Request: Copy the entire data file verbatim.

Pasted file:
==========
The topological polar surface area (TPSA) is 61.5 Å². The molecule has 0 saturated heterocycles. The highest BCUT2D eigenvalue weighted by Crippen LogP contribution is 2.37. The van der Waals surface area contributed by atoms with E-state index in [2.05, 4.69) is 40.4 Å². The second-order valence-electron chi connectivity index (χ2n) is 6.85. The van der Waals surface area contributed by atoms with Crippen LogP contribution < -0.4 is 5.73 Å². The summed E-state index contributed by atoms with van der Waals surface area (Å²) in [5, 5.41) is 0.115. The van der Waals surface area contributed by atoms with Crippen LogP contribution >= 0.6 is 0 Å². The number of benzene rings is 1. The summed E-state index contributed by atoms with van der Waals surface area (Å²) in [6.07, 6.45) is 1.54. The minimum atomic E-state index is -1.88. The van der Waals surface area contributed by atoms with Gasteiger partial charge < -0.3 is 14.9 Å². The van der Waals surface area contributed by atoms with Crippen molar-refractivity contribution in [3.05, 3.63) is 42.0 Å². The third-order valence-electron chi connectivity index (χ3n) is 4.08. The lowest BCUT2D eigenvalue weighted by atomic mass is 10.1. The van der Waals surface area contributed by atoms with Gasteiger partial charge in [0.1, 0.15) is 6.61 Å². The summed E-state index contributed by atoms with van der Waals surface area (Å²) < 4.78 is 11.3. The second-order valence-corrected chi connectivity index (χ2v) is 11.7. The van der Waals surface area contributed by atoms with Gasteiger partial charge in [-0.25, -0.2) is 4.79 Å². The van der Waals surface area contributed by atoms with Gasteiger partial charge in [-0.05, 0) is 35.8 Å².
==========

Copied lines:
The topological polar surface area (TPSA) is 61.5 Å². The molecule has 0 saturated heterocycles. The highest BCUT2D eigenvalue weighted by Crippen LogP contribution is 2.37. The van der Waals surface area contributed by atoms with E-state index in [2.05, 4.69) is 40.4 Å². The second-order valence-electron chi connectivity index (χ2n) is 6.85. The van der Waals surface area contributed by atoms with Crippen LogP contribution < -0.4 is 5.73 Å². The summed E-state index contributed by atoms with van der Waals surface area (Å²) in [5, 5.41) is 0.115. The van der Waals surface area contributed by atoms with Crippen LogP contribution >= 0.6 is 0 Å². The number of benzene rings is 1. The summed E-state index contributed by atoms with van der Waals surface area (Å²) in [6.07, 6.45) is 1.54. The minimum atomic E-state index is -1.88. The van der Waals surface area contributed by atoms with Gasteiger partial charge < -0.3 is 14.9 Å². The van der Waals surface area contributed by atoms with Crippen molar-refractivity contribution in [3.05, 3.63) is 42.0 Å². The third-order valence-electron chi connectivity index (χ3n) is 4.08. The lowest BCUT2D eigenvalue weighted by atomic mass is 10.1. The van der Waals surface area contributed by atoms with Gasteiger partial charge in [0.1, 0.15) is 6.61 Å². The summed E-state index contributed by atoms with van der Waals surface area (Å²) < 4.78 is 11.3. The second-order valence-corrected chi connectivity index (χ2v) is 11.7. The van der Waals surface area contributed by atoms with Gasteiger partial charge in [-0.25, -0.2) is 4.79 Å². The van der Waals surface area contributed by atoms with Gasteiger partial charge in [-0.05, 0) is 35.8 Å².